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Article
January 7, 1983

Occupational and Nonoccupational Injuries

JAMA. 1983;249(1):20. doi:10.1001/jama.1983.03330250016011

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Abstract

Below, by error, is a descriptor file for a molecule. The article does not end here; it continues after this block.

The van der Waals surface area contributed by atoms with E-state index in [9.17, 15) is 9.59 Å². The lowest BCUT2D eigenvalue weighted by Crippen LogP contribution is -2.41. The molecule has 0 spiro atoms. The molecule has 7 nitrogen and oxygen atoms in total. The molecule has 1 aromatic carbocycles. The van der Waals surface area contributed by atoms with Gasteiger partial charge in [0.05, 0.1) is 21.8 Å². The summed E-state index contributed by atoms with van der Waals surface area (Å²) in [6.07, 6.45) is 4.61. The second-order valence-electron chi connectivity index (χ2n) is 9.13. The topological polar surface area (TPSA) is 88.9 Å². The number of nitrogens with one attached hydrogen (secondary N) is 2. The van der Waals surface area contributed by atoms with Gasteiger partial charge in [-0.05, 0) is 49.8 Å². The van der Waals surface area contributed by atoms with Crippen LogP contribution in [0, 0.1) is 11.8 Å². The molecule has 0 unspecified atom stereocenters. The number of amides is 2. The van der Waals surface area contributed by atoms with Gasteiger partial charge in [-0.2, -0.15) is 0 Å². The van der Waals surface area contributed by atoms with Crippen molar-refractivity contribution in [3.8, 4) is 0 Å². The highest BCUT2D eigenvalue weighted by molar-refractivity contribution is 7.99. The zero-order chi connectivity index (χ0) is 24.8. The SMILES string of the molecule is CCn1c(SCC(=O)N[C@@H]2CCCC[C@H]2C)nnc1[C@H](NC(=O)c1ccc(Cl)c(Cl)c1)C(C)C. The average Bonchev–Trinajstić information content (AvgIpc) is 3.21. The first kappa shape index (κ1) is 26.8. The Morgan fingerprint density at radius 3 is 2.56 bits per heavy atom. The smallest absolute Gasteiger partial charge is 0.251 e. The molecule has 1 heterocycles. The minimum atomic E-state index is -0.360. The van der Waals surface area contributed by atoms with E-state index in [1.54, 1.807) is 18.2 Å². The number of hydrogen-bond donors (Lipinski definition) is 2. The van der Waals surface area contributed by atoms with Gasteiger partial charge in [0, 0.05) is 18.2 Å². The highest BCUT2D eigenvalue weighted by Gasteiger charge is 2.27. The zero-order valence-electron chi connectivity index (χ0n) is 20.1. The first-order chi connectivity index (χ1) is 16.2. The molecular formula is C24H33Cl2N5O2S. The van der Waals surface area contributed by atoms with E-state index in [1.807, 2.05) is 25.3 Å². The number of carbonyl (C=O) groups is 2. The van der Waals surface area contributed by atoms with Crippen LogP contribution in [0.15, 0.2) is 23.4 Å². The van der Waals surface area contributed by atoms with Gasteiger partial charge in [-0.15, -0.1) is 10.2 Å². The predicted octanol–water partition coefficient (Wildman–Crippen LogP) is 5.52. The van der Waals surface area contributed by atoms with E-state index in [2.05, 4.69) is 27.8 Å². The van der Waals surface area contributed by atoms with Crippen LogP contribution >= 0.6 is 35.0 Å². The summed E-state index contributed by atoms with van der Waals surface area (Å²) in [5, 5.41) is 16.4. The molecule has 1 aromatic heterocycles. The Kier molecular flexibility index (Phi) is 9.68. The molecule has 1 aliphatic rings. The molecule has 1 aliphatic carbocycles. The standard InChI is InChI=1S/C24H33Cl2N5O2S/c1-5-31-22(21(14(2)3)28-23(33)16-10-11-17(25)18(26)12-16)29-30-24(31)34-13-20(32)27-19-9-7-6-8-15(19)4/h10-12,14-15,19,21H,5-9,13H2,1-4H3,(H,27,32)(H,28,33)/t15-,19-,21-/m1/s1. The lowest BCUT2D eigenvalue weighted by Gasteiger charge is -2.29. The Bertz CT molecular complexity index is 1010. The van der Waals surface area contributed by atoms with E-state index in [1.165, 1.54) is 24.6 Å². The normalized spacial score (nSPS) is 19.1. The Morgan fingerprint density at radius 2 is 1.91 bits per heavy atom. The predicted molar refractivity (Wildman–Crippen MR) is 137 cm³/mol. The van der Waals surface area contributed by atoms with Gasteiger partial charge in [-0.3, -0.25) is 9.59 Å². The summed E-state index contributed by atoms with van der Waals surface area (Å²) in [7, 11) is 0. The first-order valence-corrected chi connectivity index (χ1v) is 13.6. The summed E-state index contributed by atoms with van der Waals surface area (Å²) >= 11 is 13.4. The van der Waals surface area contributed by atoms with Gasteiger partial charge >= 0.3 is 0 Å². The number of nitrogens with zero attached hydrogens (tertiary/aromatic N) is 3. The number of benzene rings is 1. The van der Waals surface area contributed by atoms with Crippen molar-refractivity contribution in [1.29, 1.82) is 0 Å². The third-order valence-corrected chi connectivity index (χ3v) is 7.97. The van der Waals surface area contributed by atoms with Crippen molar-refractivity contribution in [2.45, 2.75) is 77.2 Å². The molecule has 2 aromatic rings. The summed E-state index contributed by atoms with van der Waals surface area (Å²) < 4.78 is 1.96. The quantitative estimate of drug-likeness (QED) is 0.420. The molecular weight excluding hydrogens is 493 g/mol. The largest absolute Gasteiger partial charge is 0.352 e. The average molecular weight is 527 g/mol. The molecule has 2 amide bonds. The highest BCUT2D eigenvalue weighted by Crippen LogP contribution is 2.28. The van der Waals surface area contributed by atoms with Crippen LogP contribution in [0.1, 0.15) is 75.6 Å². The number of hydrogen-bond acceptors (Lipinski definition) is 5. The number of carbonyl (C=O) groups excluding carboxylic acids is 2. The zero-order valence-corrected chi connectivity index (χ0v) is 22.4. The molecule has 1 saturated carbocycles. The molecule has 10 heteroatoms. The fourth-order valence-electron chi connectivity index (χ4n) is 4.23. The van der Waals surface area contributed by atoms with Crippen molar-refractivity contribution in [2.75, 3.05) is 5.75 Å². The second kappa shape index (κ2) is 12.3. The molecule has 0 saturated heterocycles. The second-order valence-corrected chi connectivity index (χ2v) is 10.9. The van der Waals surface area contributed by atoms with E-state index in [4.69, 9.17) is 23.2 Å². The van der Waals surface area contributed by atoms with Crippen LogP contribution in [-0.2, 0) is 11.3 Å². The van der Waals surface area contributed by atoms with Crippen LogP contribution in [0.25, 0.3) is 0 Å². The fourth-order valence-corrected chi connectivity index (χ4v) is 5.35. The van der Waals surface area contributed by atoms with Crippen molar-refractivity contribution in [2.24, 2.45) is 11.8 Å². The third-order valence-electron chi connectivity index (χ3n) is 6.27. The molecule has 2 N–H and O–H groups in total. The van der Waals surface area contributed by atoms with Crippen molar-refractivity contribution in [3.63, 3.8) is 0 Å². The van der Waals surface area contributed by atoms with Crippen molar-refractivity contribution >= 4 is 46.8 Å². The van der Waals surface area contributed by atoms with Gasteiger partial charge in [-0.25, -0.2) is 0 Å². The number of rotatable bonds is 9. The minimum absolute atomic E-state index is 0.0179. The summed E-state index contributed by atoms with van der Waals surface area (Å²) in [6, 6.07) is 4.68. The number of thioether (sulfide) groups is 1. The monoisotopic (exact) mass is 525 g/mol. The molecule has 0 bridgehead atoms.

To the Editor.—  In "Fatal Occupational Injuries" (1982;248:692), Baker et al analyzed deaths related to work injuries during 1978 in Maryland. Of the 148 deaths, 25% involved road vehicles, 16% involved nonroad vehicles, 11% involved boats, and 5% involved aircraft. Firearms accounted for another 11% of injuries. A similar fatal injury pattern was seen in Oregon during 1980 and 1981, when there were 163 occupational fatalities. Here, deaths occurred as follows: 28.2%, traffic accidents; 4.3%, industrial vehicles; 7.4%, aircraft accidents; and 2.4%, homicides.It is surprising that fatal truck accidents are not more frequent. In Oregon, during 1980, about half of all trucks inspected by the State Police failed to pass routine safety inspections. Many of these vehicles lacked adequate brakes and posed a serious hazard to their drivers. They also represented a danger to the general public because of some of the hazardous cargos carried. This underscores the point

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